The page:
I ended my Eastern European trip back in Zagreb, as it’s a direct flight from here back home to Lisbon. There’s a lot to see in the city and on my return I wandered around Dolac Market. The largest farmer’s market in Zagreb, it’s origins date back to 1930, initially the market focused on produce from local farmers and nearby villages. Today it is known for it’s gastronomic produce, it is the place to buy Zagorje cottage cheese and cream; mandarins from the Neretva valley; lemons from the island of Vis; Istrian olive oil; cherries from Zadar and Slavonian meats.
The stalls on the upper level of the market, in the shadow of the cathedral, have characteristic red parasols, typical of the Zagreb region. The flower market is situated on the lower level in Petrica Kerempuh Square. Women from nearby villages who have traditionally sold their produce at the market are called ‘kumica’. They are the heart and sole of the market, replenishing it daily with their fresh fruit, vegetables, eggs, corn bread and dairy products. A statue of a kumica stands at the entrance to Dolac, as a tribute to their indispensable role.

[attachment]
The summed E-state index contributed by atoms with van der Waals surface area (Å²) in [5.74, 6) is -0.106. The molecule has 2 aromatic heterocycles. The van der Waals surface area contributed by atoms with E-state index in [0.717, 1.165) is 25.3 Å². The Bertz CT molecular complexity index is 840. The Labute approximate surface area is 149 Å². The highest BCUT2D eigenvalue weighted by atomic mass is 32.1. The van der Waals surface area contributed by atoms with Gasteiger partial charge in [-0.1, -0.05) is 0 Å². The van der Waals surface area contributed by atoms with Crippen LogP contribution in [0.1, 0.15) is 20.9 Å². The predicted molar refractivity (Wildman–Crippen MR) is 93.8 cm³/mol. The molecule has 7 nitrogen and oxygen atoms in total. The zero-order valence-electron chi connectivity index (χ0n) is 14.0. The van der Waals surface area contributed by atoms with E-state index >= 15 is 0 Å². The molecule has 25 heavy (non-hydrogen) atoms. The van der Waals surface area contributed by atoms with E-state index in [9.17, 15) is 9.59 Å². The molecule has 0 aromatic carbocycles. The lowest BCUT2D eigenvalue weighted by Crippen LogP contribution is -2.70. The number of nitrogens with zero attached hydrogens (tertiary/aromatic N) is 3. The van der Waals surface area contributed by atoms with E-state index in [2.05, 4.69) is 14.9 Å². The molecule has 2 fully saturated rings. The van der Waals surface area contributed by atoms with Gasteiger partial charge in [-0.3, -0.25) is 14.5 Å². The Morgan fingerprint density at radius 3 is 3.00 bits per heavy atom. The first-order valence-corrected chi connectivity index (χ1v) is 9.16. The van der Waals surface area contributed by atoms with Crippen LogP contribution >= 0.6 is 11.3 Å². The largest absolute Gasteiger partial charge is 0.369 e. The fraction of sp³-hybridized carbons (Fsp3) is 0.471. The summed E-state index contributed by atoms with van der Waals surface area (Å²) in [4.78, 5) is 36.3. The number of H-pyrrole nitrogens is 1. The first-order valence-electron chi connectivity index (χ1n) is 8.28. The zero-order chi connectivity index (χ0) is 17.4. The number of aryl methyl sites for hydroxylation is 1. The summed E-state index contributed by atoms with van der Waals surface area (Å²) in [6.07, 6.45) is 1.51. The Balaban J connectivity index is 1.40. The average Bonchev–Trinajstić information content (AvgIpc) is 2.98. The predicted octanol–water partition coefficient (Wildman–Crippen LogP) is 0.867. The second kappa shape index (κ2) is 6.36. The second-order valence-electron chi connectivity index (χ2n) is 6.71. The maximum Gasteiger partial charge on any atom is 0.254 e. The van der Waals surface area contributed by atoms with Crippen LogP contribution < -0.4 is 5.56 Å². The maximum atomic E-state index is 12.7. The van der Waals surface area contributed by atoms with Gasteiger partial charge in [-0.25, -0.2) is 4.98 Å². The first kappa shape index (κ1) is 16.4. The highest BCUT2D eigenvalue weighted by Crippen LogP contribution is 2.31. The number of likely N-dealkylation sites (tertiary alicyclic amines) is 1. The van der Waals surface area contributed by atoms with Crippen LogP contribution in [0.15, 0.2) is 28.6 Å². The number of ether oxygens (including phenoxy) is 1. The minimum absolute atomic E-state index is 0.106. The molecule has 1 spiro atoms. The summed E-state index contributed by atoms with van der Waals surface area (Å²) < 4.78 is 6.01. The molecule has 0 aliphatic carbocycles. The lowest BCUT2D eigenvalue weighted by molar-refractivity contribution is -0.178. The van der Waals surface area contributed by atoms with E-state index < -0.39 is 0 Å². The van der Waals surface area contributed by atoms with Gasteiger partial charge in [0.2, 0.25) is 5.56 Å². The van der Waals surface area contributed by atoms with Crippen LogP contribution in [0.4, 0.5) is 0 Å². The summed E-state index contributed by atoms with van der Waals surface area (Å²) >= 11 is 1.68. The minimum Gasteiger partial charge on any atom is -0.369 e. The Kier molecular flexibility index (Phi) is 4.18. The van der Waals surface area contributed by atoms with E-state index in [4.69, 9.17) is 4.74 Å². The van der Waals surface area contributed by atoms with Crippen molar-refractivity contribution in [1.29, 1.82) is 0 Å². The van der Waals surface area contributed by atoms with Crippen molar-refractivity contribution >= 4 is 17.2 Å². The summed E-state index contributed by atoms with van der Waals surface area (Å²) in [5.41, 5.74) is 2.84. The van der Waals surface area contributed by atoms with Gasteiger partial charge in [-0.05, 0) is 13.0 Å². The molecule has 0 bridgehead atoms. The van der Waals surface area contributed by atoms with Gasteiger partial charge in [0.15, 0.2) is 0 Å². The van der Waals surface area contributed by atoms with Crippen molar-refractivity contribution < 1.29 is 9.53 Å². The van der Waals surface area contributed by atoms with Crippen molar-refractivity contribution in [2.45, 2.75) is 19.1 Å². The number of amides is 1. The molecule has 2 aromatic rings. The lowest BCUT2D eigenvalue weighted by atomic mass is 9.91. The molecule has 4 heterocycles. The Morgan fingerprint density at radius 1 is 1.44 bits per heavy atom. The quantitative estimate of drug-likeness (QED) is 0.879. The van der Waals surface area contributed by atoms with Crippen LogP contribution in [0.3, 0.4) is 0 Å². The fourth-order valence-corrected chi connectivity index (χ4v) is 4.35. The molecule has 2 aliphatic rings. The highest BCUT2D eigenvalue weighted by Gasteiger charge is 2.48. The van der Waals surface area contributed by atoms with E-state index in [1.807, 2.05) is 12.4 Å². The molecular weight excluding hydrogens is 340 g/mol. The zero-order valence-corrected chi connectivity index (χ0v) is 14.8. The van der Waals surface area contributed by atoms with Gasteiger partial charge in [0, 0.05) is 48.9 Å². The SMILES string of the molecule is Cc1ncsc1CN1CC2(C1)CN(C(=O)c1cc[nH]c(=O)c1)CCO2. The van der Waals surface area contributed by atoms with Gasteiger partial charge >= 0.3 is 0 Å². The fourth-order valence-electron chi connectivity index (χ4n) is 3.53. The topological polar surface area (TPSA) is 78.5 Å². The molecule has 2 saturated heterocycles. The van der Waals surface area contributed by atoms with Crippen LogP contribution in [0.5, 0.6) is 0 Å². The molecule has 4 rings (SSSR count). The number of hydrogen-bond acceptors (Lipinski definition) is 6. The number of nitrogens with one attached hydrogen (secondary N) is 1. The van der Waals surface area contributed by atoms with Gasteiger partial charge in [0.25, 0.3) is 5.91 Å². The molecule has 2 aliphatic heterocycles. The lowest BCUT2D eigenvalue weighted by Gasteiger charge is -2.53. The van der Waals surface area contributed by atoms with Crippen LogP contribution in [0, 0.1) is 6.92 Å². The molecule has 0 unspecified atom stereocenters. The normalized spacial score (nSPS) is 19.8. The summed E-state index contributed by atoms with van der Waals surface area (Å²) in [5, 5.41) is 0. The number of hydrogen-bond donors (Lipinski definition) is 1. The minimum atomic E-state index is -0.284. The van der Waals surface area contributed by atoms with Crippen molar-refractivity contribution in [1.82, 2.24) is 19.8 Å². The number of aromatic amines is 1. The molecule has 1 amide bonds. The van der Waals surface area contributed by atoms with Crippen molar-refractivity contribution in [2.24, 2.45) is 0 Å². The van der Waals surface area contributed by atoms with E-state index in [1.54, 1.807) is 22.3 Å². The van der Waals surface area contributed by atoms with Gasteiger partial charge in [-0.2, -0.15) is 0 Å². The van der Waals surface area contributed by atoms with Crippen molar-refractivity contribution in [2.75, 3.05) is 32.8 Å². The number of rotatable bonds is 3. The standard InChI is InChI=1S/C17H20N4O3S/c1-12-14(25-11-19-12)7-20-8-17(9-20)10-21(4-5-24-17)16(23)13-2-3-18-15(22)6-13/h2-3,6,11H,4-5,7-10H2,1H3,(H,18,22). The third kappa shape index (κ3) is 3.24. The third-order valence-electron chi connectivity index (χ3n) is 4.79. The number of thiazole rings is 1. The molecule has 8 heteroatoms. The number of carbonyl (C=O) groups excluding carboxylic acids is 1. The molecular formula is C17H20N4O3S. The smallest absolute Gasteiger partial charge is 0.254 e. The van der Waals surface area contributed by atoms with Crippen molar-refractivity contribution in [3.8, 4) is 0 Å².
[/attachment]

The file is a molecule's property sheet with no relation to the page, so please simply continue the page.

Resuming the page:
A monument to Nikola Tesla in downtown Zagreb, Tesla was born on 10 July 1856 in the village of Smiljan in the region of Lika in Croatia .
The Cathedral of the Assumption of the Blessed Virgin Mary, with it’s twin Neo-Gothic spires is the tallest building in Zagreb. Although parts of the cathedral date from the 13th century, an earthquake on November 9 1880, caused severe damage to the cathedral and stopped many clocks in Zagreb, the cathedral clock stopped at three minuets passed seven. Most of the cathedral’s structure, including its spires, dates from the late 19th/early 20th centuries.